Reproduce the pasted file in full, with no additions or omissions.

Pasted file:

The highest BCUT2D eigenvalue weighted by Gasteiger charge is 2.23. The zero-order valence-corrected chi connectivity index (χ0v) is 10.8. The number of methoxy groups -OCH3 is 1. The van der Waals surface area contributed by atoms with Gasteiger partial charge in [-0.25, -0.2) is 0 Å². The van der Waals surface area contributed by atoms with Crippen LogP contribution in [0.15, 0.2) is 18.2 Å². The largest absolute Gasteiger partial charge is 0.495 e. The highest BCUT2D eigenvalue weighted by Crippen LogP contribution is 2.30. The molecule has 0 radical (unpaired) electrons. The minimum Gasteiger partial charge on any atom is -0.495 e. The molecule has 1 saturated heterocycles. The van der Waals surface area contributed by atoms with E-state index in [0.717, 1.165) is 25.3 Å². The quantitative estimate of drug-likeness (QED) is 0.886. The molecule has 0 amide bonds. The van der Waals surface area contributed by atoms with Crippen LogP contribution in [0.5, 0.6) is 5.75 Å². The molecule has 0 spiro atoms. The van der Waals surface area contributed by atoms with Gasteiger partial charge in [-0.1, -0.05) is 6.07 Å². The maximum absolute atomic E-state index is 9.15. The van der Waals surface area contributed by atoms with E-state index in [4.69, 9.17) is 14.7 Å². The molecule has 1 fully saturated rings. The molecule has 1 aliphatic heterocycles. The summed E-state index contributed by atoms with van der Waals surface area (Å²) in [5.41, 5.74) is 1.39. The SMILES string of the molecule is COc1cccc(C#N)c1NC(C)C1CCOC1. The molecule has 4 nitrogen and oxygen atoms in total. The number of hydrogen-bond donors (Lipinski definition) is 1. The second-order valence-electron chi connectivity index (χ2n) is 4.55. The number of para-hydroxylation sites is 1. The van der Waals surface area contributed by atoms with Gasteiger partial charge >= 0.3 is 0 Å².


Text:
The highest BCUT2D eigenvalue weighted by Gasteiger charge is 2.23. The zero-order valence-corrected chi connectivity index (χ0v) is 10.8. The number of methoxy groups -OCH3 is 1. The van der Waals surface area contributed by atoms with Gasteiger partial charge in [-0.25, -0.2) is 0 Å². The van der Waals surface area contributed by atoms with Crippen LogP contribution in [0.15, 0.2) is 18.2 Å². The largest absolute Gasteiger partial charge is 0.495 e. The highest BCUT2D eigenvalue weighted by Crippen LogP contribution is 2.30. The molecule has 0 radical (unpaired) electrons. The minimum Gasteiger partial charge on any atom is -0.495 e. The molecule has 1 saturated heterocycles. The van der Waals surface area contributed by atoms with E-state index in [0.717, 1.165) is 25.3 Å². The quantitative estimate of drug-likeness (QED) is 0.886. The molecule has 0 amide bonds. The van der Waals surface area contributed by atoms with Crippen LogP contribution in [0.5, 0.6) is 5.75 Å². The molecule has 0 spiro atoms. The van der Waals surface area contributed by atoms with Gasteiger partial charge in [-0.1, -0.05) is 6.07 Å². The maximum absolute atomic E-state index is 9.15. The van der Waals surface area contributed by atoms with E-state index in [4.69, 9.17) is 14.7 Å². The molecule has 1 fully saturated rings. The molecule has 1 aliphatic heterocycles. The summed E-state index contributed by atoms with van der Waals surface area (Å²) in [5.41, 5.74) is 1.39. The SMILES string of the molecule is COc1cccc(C#N)c1NC(C)C1CCOC1. The molecule has 4 nitrogen and oxygen atoms in total. The number of hydrogen-bond donors (Lipinski definition) is 1. The second-order valence-electron chi connectivity index (χ2n) is 4.55. The number of para-hydroxylation sites is 1. The van der Waals surface area contributed by atoms with Gasteiger partial charge >= 0.3 is 0 Å².